Tackling fear and apathy to inspire action and discussion

By Jessica Pearce and Christie-Anna Ozorio
Everyday Rebellion

Jessica Pearce and Christie-Anna Ozorio review For Those Who Can Tell No Tales and Everyday Rebellion respectively, films that featured at HRAFF in Melbourne and tackle two of the great barriers to social justice – fear and apathy.


Unafraid of the dark

Film review by Jessica Pearce

For Those Who Can Tell No Tales | Jasmila Zbanic

For Those Who Can Tell No Tales

For Those Who Can Tell No Tales

Even for people who don’t or can’t watch horror films, the tropes of the genre are very familiar: a lone, vulnerable protagonist, usually female; an isolated location, maybe exotic; an old, abandoned building, sometimes a character in itself; a monster, human or otherworldly. Abstract soundscapes and stormy weather contribute to a feeling of prickly physical alienation that makes us scared. Some of us love this sensation—it’s a feast for the senses, a game for the body. For others, horror is too uncomfortable, too uncanny to be enjoyable.

For Those Who Can Tell No Tales is a horror film in reverse, pulled inside-out. Instead of narrative that turns on the axis of something terrifying, playing hide-and-seek with the viewer until the horrible is revealed fully, explicitly, this film investigates horror after-the-fact. It exposes the absence of horror. The film is many things — a feminist revision of history, a moving-image memorial, an expose of the machine that is Western tourism — but is ultimately a type of reflexive horror film. If the genre can be understood to get into, to pick away at the social unconscious, to speak to things we’re afraid of (the abject, the Other, the unknown), here, the genre is used to construct horror, to acknowledge it, where it has been ignored, erased and forgotten. It uses our bodies to help us feel the profound atrocity of war and to communicate a human rights violation in an alternative, sensory way.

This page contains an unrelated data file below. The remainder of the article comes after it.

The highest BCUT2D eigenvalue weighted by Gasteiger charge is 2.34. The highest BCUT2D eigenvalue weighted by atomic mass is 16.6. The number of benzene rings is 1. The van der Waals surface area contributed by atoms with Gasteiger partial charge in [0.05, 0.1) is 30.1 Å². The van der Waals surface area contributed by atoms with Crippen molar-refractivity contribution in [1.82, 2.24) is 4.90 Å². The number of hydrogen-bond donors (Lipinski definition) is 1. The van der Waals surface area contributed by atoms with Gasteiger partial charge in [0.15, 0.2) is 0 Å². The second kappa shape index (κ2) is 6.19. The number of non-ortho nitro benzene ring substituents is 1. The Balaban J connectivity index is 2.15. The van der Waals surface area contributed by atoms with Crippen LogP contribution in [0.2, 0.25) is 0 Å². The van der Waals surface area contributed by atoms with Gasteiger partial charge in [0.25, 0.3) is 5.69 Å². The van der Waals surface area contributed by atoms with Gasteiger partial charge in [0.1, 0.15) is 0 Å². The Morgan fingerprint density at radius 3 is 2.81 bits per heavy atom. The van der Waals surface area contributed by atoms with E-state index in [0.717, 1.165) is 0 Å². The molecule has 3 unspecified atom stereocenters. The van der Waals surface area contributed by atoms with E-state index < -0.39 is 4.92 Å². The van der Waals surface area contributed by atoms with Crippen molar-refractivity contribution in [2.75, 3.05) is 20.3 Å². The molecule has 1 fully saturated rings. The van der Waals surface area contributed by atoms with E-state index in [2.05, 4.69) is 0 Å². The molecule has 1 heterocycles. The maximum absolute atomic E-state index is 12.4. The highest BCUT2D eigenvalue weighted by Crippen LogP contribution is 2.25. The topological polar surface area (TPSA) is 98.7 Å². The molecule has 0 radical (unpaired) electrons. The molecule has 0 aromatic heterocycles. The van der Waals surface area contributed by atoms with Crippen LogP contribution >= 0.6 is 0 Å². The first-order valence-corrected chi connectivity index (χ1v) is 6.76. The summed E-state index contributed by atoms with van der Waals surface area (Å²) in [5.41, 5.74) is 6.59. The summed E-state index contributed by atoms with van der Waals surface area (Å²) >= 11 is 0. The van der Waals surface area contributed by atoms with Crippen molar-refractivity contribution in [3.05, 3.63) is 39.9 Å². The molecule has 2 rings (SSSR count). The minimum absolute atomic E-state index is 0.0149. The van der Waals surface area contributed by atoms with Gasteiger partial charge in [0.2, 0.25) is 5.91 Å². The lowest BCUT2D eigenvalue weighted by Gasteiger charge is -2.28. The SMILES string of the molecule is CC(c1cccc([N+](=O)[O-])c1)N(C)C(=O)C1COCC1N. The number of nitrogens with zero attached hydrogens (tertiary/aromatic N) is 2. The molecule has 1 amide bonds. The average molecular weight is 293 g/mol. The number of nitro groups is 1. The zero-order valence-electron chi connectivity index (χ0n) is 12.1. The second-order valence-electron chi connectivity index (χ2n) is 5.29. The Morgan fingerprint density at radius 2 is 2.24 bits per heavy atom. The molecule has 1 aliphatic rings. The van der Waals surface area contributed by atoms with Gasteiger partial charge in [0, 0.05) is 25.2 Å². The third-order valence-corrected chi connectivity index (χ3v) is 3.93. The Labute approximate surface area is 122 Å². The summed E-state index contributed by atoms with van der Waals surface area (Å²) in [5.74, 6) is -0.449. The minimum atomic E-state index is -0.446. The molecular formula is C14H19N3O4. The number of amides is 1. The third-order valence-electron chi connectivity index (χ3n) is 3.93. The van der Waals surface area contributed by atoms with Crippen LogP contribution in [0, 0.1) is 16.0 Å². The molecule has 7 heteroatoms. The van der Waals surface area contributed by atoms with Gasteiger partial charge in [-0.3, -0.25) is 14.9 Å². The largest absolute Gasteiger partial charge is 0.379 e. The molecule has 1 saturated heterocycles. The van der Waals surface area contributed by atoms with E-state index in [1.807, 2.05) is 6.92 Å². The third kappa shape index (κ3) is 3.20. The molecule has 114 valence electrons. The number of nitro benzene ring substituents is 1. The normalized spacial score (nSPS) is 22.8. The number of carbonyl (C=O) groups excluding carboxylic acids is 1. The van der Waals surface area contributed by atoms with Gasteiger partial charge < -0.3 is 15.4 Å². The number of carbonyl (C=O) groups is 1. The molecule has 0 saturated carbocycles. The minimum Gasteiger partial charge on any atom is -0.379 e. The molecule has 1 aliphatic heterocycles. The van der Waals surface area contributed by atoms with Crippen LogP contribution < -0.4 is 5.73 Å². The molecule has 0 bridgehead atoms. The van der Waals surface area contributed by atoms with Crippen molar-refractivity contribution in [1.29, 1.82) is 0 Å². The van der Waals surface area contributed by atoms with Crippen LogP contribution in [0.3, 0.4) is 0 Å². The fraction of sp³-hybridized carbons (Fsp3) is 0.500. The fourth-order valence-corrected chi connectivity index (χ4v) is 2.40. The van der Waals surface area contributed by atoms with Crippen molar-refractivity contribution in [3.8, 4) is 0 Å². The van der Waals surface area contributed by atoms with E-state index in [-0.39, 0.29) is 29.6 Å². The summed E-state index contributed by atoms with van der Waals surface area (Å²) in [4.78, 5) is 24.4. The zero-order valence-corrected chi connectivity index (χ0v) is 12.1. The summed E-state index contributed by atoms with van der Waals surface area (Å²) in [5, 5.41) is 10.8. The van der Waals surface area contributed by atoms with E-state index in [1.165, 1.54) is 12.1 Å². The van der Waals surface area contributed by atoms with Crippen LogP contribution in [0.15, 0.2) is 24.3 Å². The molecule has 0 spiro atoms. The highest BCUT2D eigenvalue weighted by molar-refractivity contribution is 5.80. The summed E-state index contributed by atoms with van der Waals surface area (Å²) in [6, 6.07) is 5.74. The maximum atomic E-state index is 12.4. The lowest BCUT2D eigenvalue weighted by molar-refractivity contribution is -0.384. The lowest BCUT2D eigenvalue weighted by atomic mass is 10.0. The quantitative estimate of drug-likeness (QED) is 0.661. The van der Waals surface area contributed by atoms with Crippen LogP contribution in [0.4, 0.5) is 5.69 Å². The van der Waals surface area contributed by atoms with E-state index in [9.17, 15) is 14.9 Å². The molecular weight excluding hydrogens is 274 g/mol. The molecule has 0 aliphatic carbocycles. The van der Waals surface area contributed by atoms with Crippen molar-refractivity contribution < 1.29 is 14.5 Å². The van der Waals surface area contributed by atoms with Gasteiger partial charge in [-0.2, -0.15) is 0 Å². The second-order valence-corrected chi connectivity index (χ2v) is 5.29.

It is a story that speaks to female vulnerability, female suffering and the silence surrounding the female experience of war.

Based on true events, For Those Who Can Tell No Tales follows Australian actress Kym Vercoe (who wrote the one-woman play on which the film is based) on a holiday to Bosnia-Herzegovina. She’s picked the country as a kind of challenge to the typical Australian getaway—she wants to go somewhere else. It’s summer, and Kym is an unashamed Australian tourist: sunny and inquisitive, colourful in her jumbled, backpacking clothes and framed in postcard tableaus. She has prepared for her holiday by reading a novel, The Bridge on the Drina by Ivo Andric, and a guidebook. Both point her in the direction of Visegrad, a town in eastern Bosnia. She is in awe of the beauty of the town, nestled in the picturesque Balkans; she spins in front of her camera to take a clumsy, gleeful selfie on the grand Ottoman-era bridge that straddles the river.